Instructor: Professor Roman Garnett

TAs: Zimu Wang (`zimu.wang`), Matthew Ranftle (`matthew.ranftle`), Jack Robards (`jrobards`)

Time/Location: Monday/Wednesday 4–5:30pm, Hillman Hall 70

Office hours (Garnett): Wednesdays 5:30–6:30pm, Hillman Hall 70 then Jolley 504

Office hours (TAs): Wednesdays 2:30–4pm, outside Jolley 515

Office hours (TAs): Thursdays 1–4pm, outside Jolley 515

Office hours (TAs): Fridays 2–4pm, Jolley 431

syllabus

Piazza message board
**Please ask all questions on Piazza!**

The discipline of artificial intelligence (AI) is concerned with building systems that think and act like humans or rationally on some absolute scale. This course is an introduction to the field, with special emphasis on sound modern methods. The topics include knowledge representation, problem solving via search, game playing, logical and probabilistic reasoning, planning, machine learning (decision trees, neural nets, reinforcement learning, and genetic algorithms) and machine vision. Programming exercises will concretize the key methods. The course targets graduate students and advanced undergraduates. Evaluation is based on programming assignments, a midterm exam, and a final exam.

If you are unsure about any of these, please speak with the instructor.

- CSE 132, CSE 240, CSE 247, CSE 347, or permission of the instructor.
- Knowledge of Python. This will be critical to complete the programming assignments. If you do not know Python, or are rusty, you may find some resources to help below.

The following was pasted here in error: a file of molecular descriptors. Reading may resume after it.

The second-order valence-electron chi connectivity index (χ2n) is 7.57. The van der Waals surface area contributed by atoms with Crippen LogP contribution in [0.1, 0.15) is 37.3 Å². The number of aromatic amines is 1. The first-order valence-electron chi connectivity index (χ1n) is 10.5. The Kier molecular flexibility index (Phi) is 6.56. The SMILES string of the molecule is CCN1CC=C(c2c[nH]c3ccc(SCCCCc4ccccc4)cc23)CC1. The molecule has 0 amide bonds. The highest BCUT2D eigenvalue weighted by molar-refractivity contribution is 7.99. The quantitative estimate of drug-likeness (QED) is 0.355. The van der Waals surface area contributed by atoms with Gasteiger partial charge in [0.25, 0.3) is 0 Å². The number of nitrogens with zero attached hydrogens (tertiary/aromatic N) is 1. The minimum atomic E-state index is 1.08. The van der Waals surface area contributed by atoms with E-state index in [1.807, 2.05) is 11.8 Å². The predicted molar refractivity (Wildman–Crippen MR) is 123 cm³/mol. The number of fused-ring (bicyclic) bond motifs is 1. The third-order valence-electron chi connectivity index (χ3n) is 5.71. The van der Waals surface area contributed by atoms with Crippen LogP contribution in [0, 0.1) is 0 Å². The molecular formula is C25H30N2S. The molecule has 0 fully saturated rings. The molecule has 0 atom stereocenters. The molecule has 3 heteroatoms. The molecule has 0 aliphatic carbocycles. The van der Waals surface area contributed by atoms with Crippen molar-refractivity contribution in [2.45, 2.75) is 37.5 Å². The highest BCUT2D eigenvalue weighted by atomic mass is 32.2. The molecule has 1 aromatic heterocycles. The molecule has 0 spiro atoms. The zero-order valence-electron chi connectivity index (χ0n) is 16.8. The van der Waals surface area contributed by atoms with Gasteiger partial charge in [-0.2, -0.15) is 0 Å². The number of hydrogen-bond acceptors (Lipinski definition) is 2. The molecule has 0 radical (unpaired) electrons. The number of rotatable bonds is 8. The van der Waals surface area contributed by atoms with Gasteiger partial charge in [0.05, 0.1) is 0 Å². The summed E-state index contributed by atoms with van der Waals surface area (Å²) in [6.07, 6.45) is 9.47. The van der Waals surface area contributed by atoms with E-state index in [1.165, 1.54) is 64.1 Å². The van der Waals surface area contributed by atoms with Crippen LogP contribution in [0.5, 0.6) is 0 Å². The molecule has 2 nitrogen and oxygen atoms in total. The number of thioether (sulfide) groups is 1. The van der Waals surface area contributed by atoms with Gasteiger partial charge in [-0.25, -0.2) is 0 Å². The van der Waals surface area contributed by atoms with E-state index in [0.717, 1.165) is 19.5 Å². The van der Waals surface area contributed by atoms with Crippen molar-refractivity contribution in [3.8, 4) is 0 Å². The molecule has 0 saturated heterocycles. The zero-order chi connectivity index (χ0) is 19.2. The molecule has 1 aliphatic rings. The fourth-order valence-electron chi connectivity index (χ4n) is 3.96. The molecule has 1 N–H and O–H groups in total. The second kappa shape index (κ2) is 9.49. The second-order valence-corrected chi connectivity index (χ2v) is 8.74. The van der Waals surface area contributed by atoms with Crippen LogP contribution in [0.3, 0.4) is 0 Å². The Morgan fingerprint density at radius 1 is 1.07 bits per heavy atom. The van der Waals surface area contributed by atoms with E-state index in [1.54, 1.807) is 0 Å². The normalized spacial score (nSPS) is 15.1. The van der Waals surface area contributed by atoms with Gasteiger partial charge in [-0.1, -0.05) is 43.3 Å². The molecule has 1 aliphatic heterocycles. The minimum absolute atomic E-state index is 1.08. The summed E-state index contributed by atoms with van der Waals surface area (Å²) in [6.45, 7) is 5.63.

- Some basic knowledge of statistics, probability theory, and first-order logic.

Please post all questions to Piazza!

You can find autograder information here.

Project 0 is dueProject 1 is due

Project 2 is due

Project 3 is due

lecture slides

lecture videos

Additional Resources:

- Reading: Russel/Norvig, Chapter 1, Sections 26.3 and 27.4
- Video: Pieter Abbeel giving the introductory lecture for the Spring 2014 Berkeley CS 188 course
- Video: Dan Klein giving the introductory lecture for the Fall 2013 Berkeley CS 188 course

lecture slides

lecture videos

Additional Resources:

- Reading: Russel/Norvig, Chapter 3, Sections 1–4
- Video: Pieter Abbeel giving the uninformed search lecture for the Spring 2014 Berkeley CS 188 course
- Video: Dan Klein giving the uninformed search lecture for the Fall 2013 Berkeley CS 188 course
- Video: Pieter Abbeel stepping through some DFS and BFS examples

lecture slides

lecture videos

Additional Resources:

- Reading: Russel/Norvig, Chapter 3, Sections 5–6
- Video: Dan Klein giving the informed search lecture for the Fall 2012 Berkeley CS 188 course
- Video: Pieter Abbeel giving the informed search lecture for the Fall 2013 Berkeley CS 188 course
- Video: Pieter Abbeel stepping through some A* Search examples

lecture slides

lecture videos

Additional Resources:

lecture slides

lecture videos

Additional Resources:

- Reading: Russel/Norvig, Sections 6.2–5
- Video: Dan Klein giving the second constaint satisfaction problem lecture for the Fall 2012 Berkeley CS 188 course